The young evangelicals are a lot like that. They like to “share their feelings” about how they believe they are constrained by what Anderson calls, “puritanical legalism,” because “Jesus really cares about the heart and our intentions.” But they are, at the same time, absolutely certain about lots of other things that they would never dream of questioning, such as “social justice” and environmental sustainability. Thus, they “know” precisely in what bin each piece of garbage should be deposited (you dare not show contempt for God’s creation), but they feel it is “judgmental” for one Christian to tell another Christian that it is wrong to have sex with one’s boyfriend or girlfriend regardless of the genders of the participants. Thus, they are dogmatists, “puritanical legalists,” about the proper end of garbage and recycling, but “thoughtful questioners” about the proper end of their reproductive organs within the confines of the one-flesh communion of husband and wife. This is, of course, exactly the direction in which secular culture is heading, about which the young evangelicals refuse to take a “skeptical, authentic, thoughtful” pose they claim their parents’ generation lacked. The acorn does not fall far from the oak tree after all. Sorry to say, but if your worldview has more in common with Al Gore than Thomas Aquinas, you are not a “questioner.”

If the young evangelicals are really serious about “struggle” and “authenticity,” they should ignore drama queens like Donald Miller and look to those who have actually lived it. Take, for example, my late grandmother, Frances Guido (1913-2002). She lost her husband (my grandfather) to stomach cancer in 1952. Widowed at the age of thirty-eight, she worked as a seamstress and provided each of her four children with twelve years of Catholic-school education.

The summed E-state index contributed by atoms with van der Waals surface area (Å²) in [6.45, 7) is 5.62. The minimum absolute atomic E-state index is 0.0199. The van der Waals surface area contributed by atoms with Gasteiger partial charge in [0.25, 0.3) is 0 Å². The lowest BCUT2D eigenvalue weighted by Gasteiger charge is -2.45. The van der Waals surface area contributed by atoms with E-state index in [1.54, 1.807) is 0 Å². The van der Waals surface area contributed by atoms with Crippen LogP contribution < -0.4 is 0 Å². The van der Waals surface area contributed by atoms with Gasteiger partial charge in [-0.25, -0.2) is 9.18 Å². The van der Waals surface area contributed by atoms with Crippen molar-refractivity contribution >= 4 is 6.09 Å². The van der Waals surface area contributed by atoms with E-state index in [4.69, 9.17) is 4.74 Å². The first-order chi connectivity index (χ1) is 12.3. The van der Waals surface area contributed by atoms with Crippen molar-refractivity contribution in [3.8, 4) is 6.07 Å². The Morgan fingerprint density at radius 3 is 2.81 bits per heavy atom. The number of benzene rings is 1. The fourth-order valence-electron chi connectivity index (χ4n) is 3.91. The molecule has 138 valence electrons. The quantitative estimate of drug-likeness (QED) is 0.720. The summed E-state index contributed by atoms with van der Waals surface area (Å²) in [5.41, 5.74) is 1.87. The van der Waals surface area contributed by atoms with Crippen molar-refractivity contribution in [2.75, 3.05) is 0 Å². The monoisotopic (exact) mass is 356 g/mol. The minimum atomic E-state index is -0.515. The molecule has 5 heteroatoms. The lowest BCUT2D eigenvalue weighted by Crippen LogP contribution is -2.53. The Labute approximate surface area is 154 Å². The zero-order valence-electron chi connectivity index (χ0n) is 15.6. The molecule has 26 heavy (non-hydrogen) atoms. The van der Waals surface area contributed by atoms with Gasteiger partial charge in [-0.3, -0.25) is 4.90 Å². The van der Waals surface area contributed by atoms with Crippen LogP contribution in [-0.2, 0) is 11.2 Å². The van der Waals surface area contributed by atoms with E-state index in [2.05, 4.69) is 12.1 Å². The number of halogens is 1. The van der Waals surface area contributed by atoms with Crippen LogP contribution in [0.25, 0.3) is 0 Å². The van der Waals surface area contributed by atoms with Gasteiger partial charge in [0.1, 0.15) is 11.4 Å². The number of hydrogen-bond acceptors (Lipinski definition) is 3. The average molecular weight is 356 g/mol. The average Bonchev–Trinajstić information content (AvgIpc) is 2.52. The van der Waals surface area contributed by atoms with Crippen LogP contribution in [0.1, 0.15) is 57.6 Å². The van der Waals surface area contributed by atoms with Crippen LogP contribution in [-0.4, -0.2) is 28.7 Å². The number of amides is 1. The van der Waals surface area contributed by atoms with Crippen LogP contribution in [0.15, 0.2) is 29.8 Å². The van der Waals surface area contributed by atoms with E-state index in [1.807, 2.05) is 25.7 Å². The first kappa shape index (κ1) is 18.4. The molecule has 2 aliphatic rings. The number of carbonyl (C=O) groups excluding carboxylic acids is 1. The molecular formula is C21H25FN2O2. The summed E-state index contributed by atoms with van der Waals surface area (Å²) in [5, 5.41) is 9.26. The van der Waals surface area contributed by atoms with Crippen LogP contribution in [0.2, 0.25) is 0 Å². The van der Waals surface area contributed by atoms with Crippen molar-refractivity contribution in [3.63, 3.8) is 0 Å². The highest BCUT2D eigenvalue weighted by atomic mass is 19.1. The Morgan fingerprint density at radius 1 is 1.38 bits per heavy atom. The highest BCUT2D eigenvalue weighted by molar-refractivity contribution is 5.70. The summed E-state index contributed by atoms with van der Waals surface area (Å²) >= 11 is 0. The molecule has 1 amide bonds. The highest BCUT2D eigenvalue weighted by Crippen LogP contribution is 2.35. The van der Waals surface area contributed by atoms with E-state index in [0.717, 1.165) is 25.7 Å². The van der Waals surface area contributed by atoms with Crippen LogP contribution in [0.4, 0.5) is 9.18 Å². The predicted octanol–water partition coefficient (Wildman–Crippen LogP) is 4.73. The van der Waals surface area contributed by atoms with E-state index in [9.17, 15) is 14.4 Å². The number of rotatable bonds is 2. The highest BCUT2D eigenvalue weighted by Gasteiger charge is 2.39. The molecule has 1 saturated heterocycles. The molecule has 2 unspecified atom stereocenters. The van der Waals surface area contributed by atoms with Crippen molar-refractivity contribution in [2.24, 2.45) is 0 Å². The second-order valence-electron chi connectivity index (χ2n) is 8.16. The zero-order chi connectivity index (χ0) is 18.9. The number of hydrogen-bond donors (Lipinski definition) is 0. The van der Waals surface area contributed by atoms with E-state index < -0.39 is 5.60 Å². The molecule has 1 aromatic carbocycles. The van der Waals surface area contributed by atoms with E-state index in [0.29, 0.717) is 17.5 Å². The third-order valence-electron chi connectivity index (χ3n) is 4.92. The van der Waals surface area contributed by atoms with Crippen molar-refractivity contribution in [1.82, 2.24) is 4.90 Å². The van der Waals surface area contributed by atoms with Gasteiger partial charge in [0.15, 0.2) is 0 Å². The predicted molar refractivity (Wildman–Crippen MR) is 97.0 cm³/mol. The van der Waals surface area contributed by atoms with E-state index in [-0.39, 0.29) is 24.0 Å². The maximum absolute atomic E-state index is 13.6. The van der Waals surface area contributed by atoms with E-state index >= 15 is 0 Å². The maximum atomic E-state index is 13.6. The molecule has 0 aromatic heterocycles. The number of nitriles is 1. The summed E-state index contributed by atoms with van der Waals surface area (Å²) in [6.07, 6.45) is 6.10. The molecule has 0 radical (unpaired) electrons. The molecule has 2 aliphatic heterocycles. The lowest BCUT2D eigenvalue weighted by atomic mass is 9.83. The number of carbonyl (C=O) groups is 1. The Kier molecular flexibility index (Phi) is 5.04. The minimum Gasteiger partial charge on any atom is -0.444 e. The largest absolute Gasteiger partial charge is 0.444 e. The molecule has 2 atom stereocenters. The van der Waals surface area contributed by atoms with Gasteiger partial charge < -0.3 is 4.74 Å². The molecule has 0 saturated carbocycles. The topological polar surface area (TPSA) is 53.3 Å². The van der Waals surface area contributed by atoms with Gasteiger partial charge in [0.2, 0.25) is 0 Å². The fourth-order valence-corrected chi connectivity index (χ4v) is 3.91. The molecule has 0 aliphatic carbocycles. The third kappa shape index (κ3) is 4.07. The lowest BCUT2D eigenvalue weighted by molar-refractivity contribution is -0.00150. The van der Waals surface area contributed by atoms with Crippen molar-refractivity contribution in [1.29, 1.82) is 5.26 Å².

I once asked my grandmother why she never remarried. Her answer initially seemed stunning to me, though, given her beliefs and convictions, it made perfect sense. She said, “How can I bring a strange man into a home with two young daughters?” What an amazing (and politically incorrect) answer. Her first thought was not of herself and what she should have wanted. It was about what advanced the common good, and in this case, the good of her family and her young children. What my grandmother’s understanding manifested was the incarnational faith of which Jesus spoke when he told his disciples that “whoever would save his life will lose it; and whoever loses his life for my sake and the gospel’s will save it” (Mark 8:35). If you want to be an authentic real person, put down your iPod and pick up your cross.

You might say that I have been a little rough on the young evangelicals. But that is a lot less painful than the initial throbbing one feels immediately after the Goth Chick’s boyfriend impales your tongue with the metal stud you paid him to implant so that you can announce to the coffee shop set your individual authenticity, just like everyone else. So, I write these things for the sake of being authentic to my own narrative. And I know that the young people will understand.